When God answers…
Lately in my email I’ve been getting a short daily devotional sent from the American Baptist Home Mission Societies, and interestingly enough, the scripture passage last week was about Job’s complaining to the Lord, which paralleled our reading in Isaiah 63:7 through the end of chapter 64. Today’s reading from the book of Job could be paraphrased as God’s reply to that complaint with: “buckle up, buttercup, because I have some questions for you.”
So too, in these last two chapters of Isaiah, do we find God’s response to the complaint of the people. God has not been absent, nor does God lack a plan or purpose for the future of the people.
I was ready to be sought out by those who did not ask, to be found by those who did not seek me.
I said “Here I am, here I am,” to a nation that did not call on my name.
I held out my hands all day long to a rebellious people, who walk in a way that is not good, following their own devices;
While God did not condemn Job, or the speaker here in Isaiah for questioning — God also returned the favor – challenging the misconceptions they carried.
John Watts notes something even deeper here in God’s response to the prayers in the preceding chapters — the difference between asking God for what we want, and calling on God’s name to seek what God’s will is for us.
In other words; is our approach to God essentially about what we can get out of God, or is it founded on trust in God and the desire to live out of God’s will?
From the beginning section of chapter 65, it seems clear that the people are calling on God, yet taking on practices connected to pagan worship (v.3-4). When religious practices are about seeking to control or manipulate the gods, that’s not worship, that’s magic. It’s about power and control. When the people of Israel, who have received the Torah, who have been guided and guarded by God over the centuries, when they seek help and hedge their bets by following the gods of their neighbors, it’s not a minor thing – it’s a matter of what is really real, and on a relational level, who is truly God.
We can say that God has left truth everywhere that those who are seeking God will encounter the God who “desires that everyone be saved and come to the knowledge of the truth” (1 Tim. 2:4) — and yet to say that all truth is God’s truth is not the same thing as to say that everything is truth, or that everything is equally true. For the people of Israel to (again) embrace idolatry and the religious practices of their neighbors was to embrace untruths about who God is and how God operates. And for a people who prayed that God would remove their enemies, this chapter serves as a stark warning about making sure that we have not ourselves become aligned against God.
And so those who were fired up to ask God to smite their enemies call down God’s opposition upon themselves. For as Watts notes, the problem of idolatry had not been solved by the experience of the exile; the problems of Israel in the 8th century were echoed in the 5th century. It begs the question of what the true healing and hope of the people will be – and for which the New Testament not only provides an answer in Jesus, but which draws abundantly from the promises of God in this same book of Isaiah.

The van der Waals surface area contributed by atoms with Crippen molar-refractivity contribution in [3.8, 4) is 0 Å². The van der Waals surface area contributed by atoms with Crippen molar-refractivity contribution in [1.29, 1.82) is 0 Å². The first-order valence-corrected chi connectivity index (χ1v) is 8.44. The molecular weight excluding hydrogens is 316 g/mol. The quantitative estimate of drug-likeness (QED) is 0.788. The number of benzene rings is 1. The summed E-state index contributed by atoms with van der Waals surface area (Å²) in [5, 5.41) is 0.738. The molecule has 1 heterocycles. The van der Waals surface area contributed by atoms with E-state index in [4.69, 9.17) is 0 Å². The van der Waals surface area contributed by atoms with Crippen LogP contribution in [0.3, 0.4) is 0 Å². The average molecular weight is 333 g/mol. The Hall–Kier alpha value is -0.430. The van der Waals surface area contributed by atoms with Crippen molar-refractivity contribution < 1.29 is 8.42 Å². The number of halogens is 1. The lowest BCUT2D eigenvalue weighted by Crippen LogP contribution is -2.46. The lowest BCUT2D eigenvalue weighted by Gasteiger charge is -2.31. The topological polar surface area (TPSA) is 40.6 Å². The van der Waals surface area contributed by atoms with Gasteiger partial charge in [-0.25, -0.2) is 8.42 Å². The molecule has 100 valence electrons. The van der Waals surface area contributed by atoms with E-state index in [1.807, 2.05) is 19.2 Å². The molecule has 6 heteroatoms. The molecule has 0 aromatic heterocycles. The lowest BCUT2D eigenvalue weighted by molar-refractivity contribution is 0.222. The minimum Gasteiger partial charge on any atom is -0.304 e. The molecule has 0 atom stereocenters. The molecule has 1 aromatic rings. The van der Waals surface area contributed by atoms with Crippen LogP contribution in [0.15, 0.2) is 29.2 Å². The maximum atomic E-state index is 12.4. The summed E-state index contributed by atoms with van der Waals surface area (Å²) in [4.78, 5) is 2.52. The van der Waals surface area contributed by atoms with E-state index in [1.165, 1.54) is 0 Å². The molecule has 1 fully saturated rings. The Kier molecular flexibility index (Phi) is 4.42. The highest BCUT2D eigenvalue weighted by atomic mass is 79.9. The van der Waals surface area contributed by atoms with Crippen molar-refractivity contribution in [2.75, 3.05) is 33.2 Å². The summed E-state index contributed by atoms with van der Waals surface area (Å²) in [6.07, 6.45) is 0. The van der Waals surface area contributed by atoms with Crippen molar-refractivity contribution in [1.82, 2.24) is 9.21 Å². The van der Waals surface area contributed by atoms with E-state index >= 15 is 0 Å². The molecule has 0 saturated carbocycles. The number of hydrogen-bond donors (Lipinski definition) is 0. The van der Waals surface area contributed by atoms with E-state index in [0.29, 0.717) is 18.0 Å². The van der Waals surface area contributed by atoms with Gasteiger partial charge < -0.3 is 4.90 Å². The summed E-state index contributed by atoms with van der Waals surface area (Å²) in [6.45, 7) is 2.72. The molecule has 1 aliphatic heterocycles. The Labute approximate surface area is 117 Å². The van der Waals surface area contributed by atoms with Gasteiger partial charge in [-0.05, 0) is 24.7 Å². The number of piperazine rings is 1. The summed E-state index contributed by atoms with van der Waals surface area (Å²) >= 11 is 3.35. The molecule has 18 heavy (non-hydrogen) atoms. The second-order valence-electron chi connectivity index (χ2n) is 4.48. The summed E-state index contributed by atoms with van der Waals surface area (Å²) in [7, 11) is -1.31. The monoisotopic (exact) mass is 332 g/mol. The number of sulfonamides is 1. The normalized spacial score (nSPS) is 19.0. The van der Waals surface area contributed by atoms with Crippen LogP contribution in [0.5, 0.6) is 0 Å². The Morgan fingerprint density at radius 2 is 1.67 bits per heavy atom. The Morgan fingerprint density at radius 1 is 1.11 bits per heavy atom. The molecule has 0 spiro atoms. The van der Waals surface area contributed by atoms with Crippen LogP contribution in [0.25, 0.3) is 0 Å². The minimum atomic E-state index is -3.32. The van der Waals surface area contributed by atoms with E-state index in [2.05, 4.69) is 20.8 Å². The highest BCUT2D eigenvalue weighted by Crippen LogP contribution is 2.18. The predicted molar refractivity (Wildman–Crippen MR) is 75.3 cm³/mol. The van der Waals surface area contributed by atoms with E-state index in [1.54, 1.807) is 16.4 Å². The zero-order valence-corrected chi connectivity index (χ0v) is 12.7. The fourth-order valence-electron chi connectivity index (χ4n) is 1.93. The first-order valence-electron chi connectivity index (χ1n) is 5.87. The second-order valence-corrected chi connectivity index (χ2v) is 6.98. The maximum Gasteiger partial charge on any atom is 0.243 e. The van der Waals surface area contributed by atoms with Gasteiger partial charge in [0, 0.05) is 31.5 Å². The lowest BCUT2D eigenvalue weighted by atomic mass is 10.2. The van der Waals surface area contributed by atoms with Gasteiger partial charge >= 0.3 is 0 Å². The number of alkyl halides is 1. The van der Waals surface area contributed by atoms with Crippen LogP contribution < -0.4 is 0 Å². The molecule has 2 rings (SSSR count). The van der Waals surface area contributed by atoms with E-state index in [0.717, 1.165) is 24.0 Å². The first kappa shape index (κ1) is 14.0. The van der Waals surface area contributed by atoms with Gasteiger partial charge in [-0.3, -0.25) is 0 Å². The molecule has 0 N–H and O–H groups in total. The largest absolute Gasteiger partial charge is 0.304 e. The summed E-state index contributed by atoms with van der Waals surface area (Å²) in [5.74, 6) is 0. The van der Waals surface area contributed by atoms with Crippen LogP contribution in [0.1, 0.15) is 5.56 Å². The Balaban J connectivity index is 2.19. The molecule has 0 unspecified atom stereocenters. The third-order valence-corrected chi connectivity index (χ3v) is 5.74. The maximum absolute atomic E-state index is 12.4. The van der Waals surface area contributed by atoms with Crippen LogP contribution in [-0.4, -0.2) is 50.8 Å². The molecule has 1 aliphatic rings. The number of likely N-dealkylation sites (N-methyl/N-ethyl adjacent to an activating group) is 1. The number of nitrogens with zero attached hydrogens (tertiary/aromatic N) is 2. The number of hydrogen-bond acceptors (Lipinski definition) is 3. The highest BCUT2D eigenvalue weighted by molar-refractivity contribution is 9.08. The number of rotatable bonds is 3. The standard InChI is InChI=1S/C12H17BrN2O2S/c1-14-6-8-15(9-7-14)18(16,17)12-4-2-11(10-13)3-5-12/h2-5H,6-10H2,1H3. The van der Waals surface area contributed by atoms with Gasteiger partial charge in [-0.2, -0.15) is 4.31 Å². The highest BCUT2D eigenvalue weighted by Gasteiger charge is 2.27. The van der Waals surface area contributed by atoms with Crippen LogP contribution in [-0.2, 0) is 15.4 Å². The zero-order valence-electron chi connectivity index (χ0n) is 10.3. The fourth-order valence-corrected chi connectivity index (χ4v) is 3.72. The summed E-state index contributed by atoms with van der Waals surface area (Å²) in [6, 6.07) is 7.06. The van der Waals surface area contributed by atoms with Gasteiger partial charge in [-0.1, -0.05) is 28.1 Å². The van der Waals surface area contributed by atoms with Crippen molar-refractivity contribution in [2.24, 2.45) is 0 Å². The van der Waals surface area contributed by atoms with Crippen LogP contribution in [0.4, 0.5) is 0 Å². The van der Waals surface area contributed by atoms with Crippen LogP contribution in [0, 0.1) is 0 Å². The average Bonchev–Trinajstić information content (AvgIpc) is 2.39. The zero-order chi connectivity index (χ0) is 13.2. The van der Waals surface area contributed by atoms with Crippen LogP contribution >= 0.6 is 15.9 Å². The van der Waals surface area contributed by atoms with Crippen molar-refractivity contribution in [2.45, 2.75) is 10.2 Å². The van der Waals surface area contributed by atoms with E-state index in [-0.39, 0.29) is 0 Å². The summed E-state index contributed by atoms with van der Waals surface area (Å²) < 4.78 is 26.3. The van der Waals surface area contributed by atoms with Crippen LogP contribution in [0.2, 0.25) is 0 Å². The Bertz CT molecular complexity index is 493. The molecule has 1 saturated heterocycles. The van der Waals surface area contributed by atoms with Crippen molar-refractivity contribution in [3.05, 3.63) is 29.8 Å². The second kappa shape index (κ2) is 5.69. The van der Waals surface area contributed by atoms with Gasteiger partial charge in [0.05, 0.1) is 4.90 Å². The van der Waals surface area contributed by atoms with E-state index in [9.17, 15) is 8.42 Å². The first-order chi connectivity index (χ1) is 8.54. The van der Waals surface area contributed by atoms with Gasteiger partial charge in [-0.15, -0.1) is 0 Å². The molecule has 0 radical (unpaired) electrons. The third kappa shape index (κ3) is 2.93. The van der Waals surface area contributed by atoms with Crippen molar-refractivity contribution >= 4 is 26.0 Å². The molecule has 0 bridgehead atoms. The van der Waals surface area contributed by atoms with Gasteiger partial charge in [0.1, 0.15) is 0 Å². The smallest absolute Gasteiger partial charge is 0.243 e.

It is this promise of new creation, echoed multiple times in these last two chapters, that points to God’s ultimate purpose – not to exclude, though that is a reality for those who choose to reject God – but to establish a new heavens and new earth (Isaiah 65:17, 66:22, also Revelation 21:1) where life is a blessing, where the curse is undone, where the exiles will return from among the nations and all peoples (all flesh) will come to worship God.
At the same time, we have to admit, the last words of the book of Isaiah are disturbing; a vision of the fate of those who rebel against and oppose God’s work. God’s love is not a whitewash for sin; it is a purifying love that maintains God’s decree: “they shall not hurt or destroy on all my holy mountain.” In other words – in love, God will oppose every effort we make to bring what is evil into God’s kingdom. In the end, Isaiah closes with a warning, just as it opened with a warning. God’s desire is to bless, to heal, to give life — to oppose God in our selfishness or pride is a path of destruction…so choose what is good! Choose what gives life; seek the God who is ready to be sought out, who holds out hands all day long that we might find what is truly real, and of value in this world.
A personal note: when I started this online series through the book of Isaiah early this year, I had no idea that the end of this devotional on the book of Isaiah would coincide with entering a new season of ministry. This devotional will be my last here as the pastor of Memorial Baptist Church, where I have been blessed to serve alongside many faithful people who have been family and friends to my wife Gabrielle and I. Next month, we begin a new time of ministry at the First Baptist Church of Bloomington, IL, and look forward to how God will grow and shape us all as the journey continues. May God bless and keep us, as we grow in the knowledge of the love of God in Christ! – Rev. Brian Hastings